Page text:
Age Structure:

0-14 years: 14% (male 333,989/female 313,234)
15-64 years: 71% (male 1,655,669/female 1,625,750)
65 years and over: 15% (male 283,233/female 410,288) (2011 est.)

Population Growth Rate: -0.003% (2012 est.)

Birthrate: 8.89 births/1,000 population (2012 est.)

Death Rate: 8.91 deaths/1,000 population (July 2012 est.)

Net Migration Rate: 0 migrant(s)/1,000 population (2012 est.)

Life Expectancy at Birth: 78.96 years

male: 75.42 years
female: 82.77 years (2012 est.)

Total Fertility Rate: 1.28 children born/woman (2012 est.)

Languages: Bosnian (official), Croatian (official), Serbian

Literacy: (age 15 and over can read and write): 96.7% (2000 est.)

Urbanization: 49% of total population (2010) growing at an annual rate of change of 1.1%  (2010-15 est.)


For the first centuries of the Christian era, present-day Bosnia was part of the Roman Empire. After the fall of Rome, it was contested by Byzantium and Rome's successors in the west. Slavs settled the region in the 7th century. The medieval kingdom of Bosnia emerged in the 12th century and ended in 1463, when Ottoman Turks conquered the region.

During Ottoman rule, many Bosnians converted from Christianity to Islam. Bosnia was under Ottoman rule until 1878, when the Congress of Berlin transferred administrative control to Austria-Hungary. Austria-Hungary annexed Bosnia in 1908. While those living in Bosnia came under the rule of the Austro-Hungarian Empire, South Slavs in Serbia and elsewhere were calling for a South Slav state. World War I began when Serb nationalist Gavrilo Princip assassinated the Archduke Franz Ferdinand in Sarajevo. Following the Great War, Bosnia became part of the South Slav state of Yugoslavia, only to be given to the Nazi-puppet state, the Independent State of Croatia (NDH) during World War II. Many atrocities were committed against Jews, Serbs, and others who resisted the occupation from 1941-45. The end of the war saw the establishment of a Communist, federal Yugoslavia under wartime leader Josip Broz Tito, with Bosnia and Herzegovina as one of six republics in the Yugoslav federation.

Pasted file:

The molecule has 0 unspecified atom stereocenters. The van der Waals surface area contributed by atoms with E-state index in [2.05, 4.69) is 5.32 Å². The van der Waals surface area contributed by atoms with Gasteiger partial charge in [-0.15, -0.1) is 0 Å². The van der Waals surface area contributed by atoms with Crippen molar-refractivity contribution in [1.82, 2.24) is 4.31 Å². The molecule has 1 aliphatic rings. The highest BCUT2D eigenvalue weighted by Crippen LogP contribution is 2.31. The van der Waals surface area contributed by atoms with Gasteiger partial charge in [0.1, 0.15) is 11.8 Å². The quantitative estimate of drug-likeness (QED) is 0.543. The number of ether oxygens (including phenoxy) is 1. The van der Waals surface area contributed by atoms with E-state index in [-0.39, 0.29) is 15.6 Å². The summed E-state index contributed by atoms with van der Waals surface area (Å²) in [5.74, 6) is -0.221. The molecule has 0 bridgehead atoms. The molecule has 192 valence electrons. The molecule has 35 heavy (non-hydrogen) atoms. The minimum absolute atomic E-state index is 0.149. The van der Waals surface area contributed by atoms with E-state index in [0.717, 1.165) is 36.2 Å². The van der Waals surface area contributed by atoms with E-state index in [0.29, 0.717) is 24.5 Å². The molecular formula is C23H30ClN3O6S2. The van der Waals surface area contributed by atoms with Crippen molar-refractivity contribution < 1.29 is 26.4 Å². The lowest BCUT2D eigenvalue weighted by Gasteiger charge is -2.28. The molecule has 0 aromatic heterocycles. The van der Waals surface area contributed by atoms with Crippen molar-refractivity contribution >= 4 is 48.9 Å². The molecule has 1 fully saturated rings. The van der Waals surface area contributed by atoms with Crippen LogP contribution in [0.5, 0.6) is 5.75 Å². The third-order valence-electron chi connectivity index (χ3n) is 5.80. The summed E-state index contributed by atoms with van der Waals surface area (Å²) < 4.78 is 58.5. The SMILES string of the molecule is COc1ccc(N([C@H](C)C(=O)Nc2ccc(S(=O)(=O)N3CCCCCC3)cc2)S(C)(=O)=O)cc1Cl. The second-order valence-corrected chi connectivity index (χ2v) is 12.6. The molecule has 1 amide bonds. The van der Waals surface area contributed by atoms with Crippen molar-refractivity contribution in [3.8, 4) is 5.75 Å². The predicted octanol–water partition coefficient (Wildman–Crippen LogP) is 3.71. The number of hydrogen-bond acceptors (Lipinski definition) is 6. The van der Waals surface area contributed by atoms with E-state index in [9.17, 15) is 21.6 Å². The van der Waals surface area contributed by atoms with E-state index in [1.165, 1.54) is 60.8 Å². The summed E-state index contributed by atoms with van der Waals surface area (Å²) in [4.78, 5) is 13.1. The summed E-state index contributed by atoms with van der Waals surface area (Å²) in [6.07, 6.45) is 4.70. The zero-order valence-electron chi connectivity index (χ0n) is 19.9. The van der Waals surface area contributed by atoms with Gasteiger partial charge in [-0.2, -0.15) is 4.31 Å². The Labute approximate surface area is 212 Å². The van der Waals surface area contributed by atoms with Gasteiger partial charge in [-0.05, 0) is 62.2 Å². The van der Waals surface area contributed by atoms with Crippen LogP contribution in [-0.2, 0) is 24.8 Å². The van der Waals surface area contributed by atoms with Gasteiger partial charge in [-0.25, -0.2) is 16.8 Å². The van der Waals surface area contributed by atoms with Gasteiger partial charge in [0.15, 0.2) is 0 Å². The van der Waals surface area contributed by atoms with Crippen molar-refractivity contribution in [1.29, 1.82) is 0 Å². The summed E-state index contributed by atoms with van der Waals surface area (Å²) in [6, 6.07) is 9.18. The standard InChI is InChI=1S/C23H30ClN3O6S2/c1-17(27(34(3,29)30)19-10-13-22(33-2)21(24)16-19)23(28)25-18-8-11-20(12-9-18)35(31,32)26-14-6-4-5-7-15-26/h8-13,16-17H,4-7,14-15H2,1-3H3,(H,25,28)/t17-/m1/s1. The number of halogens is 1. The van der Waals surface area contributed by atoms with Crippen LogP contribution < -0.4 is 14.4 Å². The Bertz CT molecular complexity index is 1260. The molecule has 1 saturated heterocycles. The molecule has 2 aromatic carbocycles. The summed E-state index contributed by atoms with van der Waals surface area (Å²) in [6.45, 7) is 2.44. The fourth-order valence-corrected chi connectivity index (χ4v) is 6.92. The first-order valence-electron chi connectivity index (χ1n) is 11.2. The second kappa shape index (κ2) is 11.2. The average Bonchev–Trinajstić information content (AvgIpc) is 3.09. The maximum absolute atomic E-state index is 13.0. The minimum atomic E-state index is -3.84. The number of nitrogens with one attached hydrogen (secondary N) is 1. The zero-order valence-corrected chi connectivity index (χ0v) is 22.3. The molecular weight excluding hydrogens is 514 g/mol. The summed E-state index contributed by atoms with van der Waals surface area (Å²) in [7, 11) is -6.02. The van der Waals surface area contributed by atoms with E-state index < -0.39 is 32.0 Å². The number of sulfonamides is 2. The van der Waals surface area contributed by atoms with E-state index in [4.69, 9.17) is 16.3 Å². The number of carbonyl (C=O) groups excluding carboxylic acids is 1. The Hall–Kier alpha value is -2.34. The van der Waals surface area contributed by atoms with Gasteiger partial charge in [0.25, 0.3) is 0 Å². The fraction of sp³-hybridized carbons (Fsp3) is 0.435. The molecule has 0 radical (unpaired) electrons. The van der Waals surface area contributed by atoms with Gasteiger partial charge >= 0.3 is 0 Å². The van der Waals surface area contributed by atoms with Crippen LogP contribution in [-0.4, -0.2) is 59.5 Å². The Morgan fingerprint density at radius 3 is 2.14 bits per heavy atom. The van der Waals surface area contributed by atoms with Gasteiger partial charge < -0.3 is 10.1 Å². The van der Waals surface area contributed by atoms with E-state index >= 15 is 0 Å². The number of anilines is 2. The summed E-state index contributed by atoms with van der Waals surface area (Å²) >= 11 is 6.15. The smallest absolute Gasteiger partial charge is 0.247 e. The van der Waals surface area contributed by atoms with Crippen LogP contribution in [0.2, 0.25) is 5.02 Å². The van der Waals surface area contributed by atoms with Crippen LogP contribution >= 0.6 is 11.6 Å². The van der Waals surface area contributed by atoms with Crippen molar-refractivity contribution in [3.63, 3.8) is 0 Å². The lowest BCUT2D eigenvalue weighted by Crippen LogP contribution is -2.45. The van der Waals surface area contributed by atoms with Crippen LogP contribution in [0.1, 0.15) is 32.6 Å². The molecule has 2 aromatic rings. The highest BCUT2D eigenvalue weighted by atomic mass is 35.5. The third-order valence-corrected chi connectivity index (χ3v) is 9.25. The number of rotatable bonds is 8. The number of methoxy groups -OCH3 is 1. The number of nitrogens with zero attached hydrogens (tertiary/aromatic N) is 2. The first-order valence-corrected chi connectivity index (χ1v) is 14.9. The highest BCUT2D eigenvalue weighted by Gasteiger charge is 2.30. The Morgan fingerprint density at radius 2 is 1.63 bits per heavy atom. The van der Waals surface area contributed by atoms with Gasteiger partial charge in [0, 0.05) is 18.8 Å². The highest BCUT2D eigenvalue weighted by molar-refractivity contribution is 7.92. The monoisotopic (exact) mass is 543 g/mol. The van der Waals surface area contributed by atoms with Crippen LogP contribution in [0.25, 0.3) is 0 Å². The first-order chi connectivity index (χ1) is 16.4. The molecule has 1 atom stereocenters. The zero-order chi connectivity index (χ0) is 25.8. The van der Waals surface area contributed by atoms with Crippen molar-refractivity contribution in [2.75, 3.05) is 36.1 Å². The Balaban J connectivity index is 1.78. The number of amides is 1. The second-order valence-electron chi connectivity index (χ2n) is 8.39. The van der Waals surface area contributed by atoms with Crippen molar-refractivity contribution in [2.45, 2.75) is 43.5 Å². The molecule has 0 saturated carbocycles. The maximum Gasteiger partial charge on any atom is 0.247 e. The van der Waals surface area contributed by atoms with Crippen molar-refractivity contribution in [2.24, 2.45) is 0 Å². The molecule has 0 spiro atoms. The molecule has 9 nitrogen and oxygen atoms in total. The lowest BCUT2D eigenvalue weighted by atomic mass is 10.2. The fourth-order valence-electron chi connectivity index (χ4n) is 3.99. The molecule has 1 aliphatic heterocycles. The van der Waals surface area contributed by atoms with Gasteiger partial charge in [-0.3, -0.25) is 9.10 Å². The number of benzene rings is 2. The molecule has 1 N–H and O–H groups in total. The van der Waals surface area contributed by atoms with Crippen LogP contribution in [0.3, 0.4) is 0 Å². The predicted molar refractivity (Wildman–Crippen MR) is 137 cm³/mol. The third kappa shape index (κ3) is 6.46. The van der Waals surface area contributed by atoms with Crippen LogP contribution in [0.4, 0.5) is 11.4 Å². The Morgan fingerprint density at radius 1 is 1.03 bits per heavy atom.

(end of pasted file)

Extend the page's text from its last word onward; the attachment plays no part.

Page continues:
After Tito died in 1980, Yugoslavia's unraveling was hastened by Slobodan Milosevic's rise to power in 1986. Milosevic's embrace of Serb nationalism led to intrastate ethnic strife. Slovenia and Croatia both declared independence from Yugoslavia in June 1991. By late September 1991, Bosnian Serb Radovan Karadzic's Serbian Democratic Party (SDS) had declared four self-proclaimed "Serb Autonomous Regions (SAO)" in Bosnia. In October 1991, the Bosnian Serbs announced the formation within Bosnia of a "Serbian Republic of Bosnia-Herzegovina" that would have its own constitution and parliamentary assembly. In January 1992, Radovan Karadzic publicly proclaimed a fully independent "Republic of the Serbian People in Bosnia-Herzegovina." On March 1, 1992, the Bosnian Government held a referendum on independence. Bosnia's parliament declared the republic's independence on April 5, 1992. However, this move was opposed by Serb representatives, who had voted in their own referendum in November 1991 in favor of remaining in Yugoslavia. Bosnian Serbs, supported by neighboring Serbia, responded with armed force in an effort to partition the republic along ethnic lines. Recognition of Bosnia and Herzegovina's independence by the United States and the European Community occurred on April 6-7, and Bosnia and Herzegovina was admitted to the United Nations on May 22, 1992.